After her discussion with Tanner, Susie leaves for her hotel to gather her things. Blanc, back behind her mirror, watches her go with some kind of longing. At the least, she senses that this new girl is...intriguing.

The next day, during her first rehearsal, Susie collapses, overcome by the force of destructive power she temporarily wields. Blanc shows her compassion and kindness, seeing through Susie's brave front (that isn't really a front, is it?), soothing her with words and touch. I've read reviews of this film that see the Susie-Blanc relationship solely as maternal or student-mentor. I suppose this, with Blanc making sure the overwhelmed dancer is okay, supports that.


That evening, Susie is summoned to Blanc's chamber for the erotic chicken wing dinner. I've said it before, but I must say it again: I love how casual Susie is in the first half of this scene. Blanc asks personal questions and pays her compliments, and Susie just...can't be bothered. She spends her time checking out her surroundings, eating, and avoiding many of those personal questions. Sara spoke of Blanc's "light" and how dazzling it was when directed at you, but so far, if Susie feels that way she's playing it cool over the chicken wings. I am tickled by her lack of interest and the way she indulges her curiosities.

Finally, though, she comes out with it. When Blanc talks about what a risk it was for Susie to repeatedly travel to New York without permission, Susie states it plainly: "I felt I had to see you." It's brash enough that Blanc stops chewing for a moment.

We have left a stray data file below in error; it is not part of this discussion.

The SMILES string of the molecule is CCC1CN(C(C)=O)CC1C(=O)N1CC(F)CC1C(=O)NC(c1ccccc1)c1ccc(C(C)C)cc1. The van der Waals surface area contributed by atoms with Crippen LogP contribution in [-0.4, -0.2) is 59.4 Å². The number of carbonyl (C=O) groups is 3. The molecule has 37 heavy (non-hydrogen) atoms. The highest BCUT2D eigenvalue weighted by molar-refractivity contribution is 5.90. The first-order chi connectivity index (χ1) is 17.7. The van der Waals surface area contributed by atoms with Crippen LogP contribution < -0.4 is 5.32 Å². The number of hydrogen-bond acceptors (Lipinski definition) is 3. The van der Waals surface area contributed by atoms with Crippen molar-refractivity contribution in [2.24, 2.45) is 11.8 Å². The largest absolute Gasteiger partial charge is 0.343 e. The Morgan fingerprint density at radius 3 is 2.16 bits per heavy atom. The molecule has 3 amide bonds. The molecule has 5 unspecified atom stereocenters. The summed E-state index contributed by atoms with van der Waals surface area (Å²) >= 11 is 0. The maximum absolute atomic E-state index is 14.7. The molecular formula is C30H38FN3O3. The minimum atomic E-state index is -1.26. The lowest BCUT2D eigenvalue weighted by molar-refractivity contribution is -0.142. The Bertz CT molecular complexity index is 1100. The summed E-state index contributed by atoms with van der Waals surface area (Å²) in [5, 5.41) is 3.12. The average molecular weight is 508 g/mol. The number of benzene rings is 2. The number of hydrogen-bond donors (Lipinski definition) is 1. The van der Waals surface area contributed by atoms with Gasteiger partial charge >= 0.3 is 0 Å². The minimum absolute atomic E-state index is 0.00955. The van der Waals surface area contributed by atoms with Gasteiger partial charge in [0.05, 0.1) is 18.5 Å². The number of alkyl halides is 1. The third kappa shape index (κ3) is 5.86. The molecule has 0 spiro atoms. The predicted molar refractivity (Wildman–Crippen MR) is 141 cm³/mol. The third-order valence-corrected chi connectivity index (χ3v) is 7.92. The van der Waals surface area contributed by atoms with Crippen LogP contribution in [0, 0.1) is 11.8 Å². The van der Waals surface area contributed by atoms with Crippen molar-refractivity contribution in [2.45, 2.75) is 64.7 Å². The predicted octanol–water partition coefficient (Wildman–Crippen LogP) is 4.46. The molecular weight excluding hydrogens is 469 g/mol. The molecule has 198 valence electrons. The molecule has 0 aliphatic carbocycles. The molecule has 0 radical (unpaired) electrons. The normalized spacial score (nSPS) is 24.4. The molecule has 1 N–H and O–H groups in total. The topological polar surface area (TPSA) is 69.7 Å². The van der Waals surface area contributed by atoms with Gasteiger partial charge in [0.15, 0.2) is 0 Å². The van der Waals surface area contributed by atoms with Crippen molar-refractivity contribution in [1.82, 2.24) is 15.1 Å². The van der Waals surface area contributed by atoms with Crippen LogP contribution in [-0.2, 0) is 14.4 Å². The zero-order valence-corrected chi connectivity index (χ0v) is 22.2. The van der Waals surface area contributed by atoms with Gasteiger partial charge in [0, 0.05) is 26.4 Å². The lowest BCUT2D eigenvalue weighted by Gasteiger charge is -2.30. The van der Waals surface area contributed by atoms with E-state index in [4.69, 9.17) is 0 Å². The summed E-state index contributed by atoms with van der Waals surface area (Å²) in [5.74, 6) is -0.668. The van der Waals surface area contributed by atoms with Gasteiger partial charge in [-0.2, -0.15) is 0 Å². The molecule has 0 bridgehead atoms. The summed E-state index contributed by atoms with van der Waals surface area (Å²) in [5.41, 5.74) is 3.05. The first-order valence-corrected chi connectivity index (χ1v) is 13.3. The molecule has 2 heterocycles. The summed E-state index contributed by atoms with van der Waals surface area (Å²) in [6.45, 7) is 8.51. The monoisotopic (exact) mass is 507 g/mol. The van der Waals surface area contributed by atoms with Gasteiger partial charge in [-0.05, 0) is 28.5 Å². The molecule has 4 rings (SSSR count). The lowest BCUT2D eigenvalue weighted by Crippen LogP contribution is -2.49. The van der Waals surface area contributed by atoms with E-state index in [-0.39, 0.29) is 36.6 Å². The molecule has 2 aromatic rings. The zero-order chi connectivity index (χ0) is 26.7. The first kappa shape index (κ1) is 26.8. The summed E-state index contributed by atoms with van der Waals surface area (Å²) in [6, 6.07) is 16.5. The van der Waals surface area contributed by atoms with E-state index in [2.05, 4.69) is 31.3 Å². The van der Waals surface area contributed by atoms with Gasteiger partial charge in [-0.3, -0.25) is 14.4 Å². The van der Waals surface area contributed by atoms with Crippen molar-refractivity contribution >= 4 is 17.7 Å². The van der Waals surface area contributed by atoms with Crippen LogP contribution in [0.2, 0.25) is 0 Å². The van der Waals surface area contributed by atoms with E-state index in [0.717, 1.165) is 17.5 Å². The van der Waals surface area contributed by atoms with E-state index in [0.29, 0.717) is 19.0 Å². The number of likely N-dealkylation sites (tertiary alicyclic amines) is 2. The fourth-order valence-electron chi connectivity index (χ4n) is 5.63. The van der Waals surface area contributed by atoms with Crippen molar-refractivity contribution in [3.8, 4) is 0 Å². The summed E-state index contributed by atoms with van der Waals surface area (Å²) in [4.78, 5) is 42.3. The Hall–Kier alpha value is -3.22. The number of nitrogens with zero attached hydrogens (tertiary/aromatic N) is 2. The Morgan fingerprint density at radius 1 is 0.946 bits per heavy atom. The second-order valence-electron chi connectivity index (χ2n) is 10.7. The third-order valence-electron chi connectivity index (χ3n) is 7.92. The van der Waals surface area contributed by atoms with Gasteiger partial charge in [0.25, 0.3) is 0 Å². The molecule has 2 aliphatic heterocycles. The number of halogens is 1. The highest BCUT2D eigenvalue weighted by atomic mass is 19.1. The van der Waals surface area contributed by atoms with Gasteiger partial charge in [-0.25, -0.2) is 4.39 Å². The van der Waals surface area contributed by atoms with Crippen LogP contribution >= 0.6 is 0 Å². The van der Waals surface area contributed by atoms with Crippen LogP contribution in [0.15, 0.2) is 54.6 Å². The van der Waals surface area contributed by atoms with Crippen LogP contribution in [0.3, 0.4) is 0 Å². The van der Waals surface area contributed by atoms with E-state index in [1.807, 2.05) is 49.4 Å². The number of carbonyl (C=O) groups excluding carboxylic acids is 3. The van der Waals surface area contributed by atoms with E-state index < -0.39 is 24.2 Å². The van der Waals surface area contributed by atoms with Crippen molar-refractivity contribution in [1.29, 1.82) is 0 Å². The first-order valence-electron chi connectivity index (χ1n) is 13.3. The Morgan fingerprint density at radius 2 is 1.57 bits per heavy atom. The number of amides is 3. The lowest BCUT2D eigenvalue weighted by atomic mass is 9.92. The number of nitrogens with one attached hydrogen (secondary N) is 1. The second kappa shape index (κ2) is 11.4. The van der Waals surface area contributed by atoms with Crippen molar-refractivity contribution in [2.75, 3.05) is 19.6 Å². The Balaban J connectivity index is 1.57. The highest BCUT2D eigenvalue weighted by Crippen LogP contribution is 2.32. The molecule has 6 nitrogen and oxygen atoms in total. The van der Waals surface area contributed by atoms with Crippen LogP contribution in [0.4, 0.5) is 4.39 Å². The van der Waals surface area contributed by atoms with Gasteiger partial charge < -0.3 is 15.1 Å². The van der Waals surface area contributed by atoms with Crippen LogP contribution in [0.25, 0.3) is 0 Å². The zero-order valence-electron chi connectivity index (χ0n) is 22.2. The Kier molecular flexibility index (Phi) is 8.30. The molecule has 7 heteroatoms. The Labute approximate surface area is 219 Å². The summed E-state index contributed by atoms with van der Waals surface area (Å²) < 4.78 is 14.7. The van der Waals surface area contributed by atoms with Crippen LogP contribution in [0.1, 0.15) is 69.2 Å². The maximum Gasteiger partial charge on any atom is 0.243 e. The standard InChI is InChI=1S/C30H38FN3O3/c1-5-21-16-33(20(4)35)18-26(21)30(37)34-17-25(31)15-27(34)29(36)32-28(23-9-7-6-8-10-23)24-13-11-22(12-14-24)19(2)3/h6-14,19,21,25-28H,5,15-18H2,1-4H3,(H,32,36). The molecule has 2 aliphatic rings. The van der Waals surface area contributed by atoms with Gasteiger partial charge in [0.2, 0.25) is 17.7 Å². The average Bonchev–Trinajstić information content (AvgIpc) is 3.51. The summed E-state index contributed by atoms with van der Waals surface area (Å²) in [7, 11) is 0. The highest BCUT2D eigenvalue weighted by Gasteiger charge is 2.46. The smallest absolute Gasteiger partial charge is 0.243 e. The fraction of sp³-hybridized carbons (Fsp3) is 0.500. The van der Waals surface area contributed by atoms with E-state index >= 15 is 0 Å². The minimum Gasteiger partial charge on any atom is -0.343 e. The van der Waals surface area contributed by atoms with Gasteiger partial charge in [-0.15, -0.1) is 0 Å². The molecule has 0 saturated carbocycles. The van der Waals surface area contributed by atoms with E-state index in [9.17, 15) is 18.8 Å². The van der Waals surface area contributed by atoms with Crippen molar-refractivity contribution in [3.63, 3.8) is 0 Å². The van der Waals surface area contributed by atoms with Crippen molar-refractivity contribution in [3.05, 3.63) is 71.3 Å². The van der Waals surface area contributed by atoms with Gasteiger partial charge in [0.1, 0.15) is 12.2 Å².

Then we cut and it's a few minutes later. They've finished eating. Blanc has moved and lit a cigarette, which...

Well, for the middle third of the scene it's a crutch she's using to hide her nervousness. Susie unnerves her, because Susie is not overwhelmingly dazzled by Blanc's light. While she clearly holds Blanc in great esteem, she's not intimidated by her. She raises herself from the status of "student" to meet her as an equal. No one does that. Who is this farm girl from Ohio?

Blanc sits and asks: "What did it feel today, to dance Volk in front of the one who made it?" but before Susie can answer, Blanc says that's "vain" and rephrases:

"When you were dancing, what did it feel like inside you? Inside your body?"

Now, she wanted the first question stricken from the record, but I think that was disingenuous. I think she wanted Susie to answer it, but simply didn't want to seem as vain as she is. The first question is now in Susie's mind, so she'll be answering to:

"What did it feel like inside you to dance my dance in front of me?"

If Blanc expected Susie to turn bashful, to praise her work, to say it was an honor, that's certainly not what she got. Susie very forthrightly states: "It felt like what I think it must feel like to fuck."